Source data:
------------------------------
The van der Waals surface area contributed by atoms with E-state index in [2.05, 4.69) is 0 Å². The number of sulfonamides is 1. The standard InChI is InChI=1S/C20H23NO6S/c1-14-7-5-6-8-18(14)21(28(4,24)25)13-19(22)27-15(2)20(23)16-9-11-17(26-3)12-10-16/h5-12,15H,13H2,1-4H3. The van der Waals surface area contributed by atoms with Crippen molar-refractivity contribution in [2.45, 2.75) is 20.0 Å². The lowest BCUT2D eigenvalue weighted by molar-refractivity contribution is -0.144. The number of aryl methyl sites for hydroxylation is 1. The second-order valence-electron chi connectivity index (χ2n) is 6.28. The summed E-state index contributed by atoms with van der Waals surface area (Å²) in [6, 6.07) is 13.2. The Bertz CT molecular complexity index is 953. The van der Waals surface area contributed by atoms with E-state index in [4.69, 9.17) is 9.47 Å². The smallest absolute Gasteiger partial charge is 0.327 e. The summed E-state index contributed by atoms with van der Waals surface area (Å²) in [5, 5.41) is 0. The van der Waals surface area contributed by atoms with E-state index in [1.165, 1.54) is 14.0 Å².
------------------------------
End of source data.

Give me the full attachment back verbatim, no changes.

The van der Waals surface area contributed by atoms with E-state index in [2.05, 4.69) is 0 Å². The number of sulfonamides is 1. The standard InChI is InChI=1S/C20H23NO6S/c1-14-7-5-6-8-18(14)21(28(4,24)25)13-19(22)27-15(2)20(23)16-9-11-17(26-3)12-10-16/h5-12,15H,13H2,1-4H3. The van der Waals surface area contributed by atoms with Crippen molar-refractivity contribution in [2.45, 2.75) is 20.0 Å². The lowest BCUT2D eigenvalue weighted by molar-refractivity contribution is -0.144. The number of aryl methyl sites for hydroxylation is 1. The second-order valence-electron chi connectivity index (χ2n) is 6.28. The summed E-state index contributed by atoms with van der Waals surface area (Å²) in [6, 6.07) is 13.2. The Bertz CT molecular complexity index is 953. The van der Waals surface area contributed by atoms with E-state index in [4.69, 9.17) is 9.47 Å². The smallest absolute Gasteiger partial charge is 0.327 e. The summed E-state index contributed by atoms with van der Waals surface area (Å²) in [5, 5.41) is 0. The van der Waals surface area contributed by atoms with E-state index in [1.165, 1.54) is 14.0 Å².